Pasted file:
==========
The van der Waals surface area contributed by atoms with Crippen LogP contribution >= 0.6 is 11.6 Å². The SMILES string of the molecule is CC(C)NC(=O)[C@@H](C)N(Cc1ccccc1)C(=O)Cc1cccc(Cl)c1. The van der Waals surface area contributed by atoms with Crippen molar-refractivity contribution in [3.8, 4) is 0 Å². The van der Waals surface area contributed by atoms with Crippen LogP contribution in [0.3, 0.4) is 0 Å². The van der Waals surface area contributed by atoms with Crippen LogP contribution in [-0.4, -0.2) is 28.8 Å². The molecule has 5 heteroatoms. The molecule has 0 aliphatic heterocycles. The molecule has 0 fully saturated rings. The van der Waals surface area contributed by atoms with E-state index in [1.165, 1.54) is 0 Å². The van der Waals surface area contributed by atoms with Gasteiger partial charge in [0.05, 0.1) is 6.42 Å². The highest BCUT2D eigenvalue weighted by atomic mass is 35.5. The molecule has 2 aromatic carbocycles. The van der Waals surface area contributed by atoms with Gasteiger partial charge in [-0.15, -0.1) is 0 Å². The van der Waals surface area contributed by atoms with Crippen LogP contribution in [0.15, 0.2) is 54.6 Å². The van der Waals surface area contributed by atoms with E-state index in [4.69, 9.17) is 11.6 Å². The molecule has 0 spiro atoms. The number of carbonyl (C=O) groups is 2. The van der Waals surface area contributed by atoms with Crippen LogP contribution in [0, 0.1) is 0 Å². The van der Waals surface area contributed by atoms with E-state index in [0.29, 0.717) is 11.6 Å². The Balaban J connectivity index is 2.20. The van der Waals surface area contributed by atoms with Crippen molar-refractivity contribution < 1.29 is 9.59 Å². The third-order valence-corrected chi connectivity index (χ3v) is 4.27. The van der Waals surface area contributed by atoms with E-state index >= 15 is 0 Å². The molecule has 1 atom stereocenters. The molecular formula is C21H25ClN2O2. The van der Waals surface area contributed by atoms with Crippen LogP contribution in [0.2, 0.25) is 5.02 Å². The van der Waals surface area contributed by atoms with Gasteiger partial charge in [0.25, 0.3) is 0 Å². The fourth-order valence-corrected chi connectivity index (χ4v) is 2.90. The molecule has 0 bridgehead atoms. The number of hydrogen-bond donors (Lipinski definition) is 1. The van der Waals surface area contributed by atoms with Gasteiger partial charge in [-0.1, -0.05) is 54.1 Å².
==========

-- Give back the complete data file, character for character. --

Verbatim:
The van der Waals surface area contributed by atoms with Crippen LogP contribution >= 0.6 is 11.6 Å². The SMILES string of the molecule is CC(C)NC(=O)[C@@H](C)N(Cc1ccccc1)C(=O)Cc1cccc(Cl)c1. The van der Waals surface area contributed by atoms with Crippen molar-refractivity contribution in [3.8, 4) is 0 Å². The van der Waals surface area contributed by atoms with Crippen LogP contribution in [0.3, 0.4) is 0 Å². The van der Waals surface area contributed by atoms with Crippen LogP contribution in [-0.4, -0.2) is 28.8 Å². The molecule has 5 heteroatoms. The molecule has 0 aliphatic heterocycles. The molecule has 0 fully saturated rings. The van der Waals surface area contributed by atoms with E-state index in [1.165, 1.54) is 0 Å². The van der Waals surface area contributed by atoms with Gasteiger partial charge in [0.05, 0.1) is 6.42 Å². The highest BCUT2D eigenvalue weighted by atomic mass is 35.5. The molecule has 2 aromatic carbocycles. The van der Waals surface area contributed by atoms with Gasteiger partial charge in [-0.15, -0.1) is 0 Å². The van der Waals surface area contributed by atoms with Crippen LogP contribution in [0.15, 0.2) is 54.6 Å². The van der Waals surface area contributed by atoms with E-state index in [4.69, 9.17) is 11.6 Å². The molecule has 0 spiro atoms. The number of carbonyl (C=O) groups is 2. The van der Waals surface area contributed by atoms with Crippen LogP contribution in [0, 0.1) is 0 Å². The van der Waals surface area contributed by atoms with E-state index in [0.29, 0.717) is 11.6 Å². The Balaban J connectivity index is 2.20. The van der Waals surface area contributed by atoms with Crippen molar-refractivity contribution < 1.29 is 9.59 Å². The third-order valence-corrected chi connectivity index (χ3v) is 4.27. The van der Waals surface area contributed by atoms with E-state index >= 15 is 0 Å². The molecule has 1 atom stereocenters. The molecular formula is C21H25ClN2O2. The van der Waals surface area contributed by atoms with Crippen LogP contribution in [0.2, 0.25) is 5.02 Å². The van der Waals surface area contributed by atoms with Gasteiger partial charge in [0.25, 0.3) is 0 Å². The fourth-order valence-corrected chi connectivity index (χ4v) is 2.90. The molecule has 0 bridgehead atoms. The number of hydrogen-bond donors (Lipinski definition) is 1. The van der Waals surface area contributed by atoms with Gasteiger partial charge in [-0.1, -0.05) is 54.1 Å².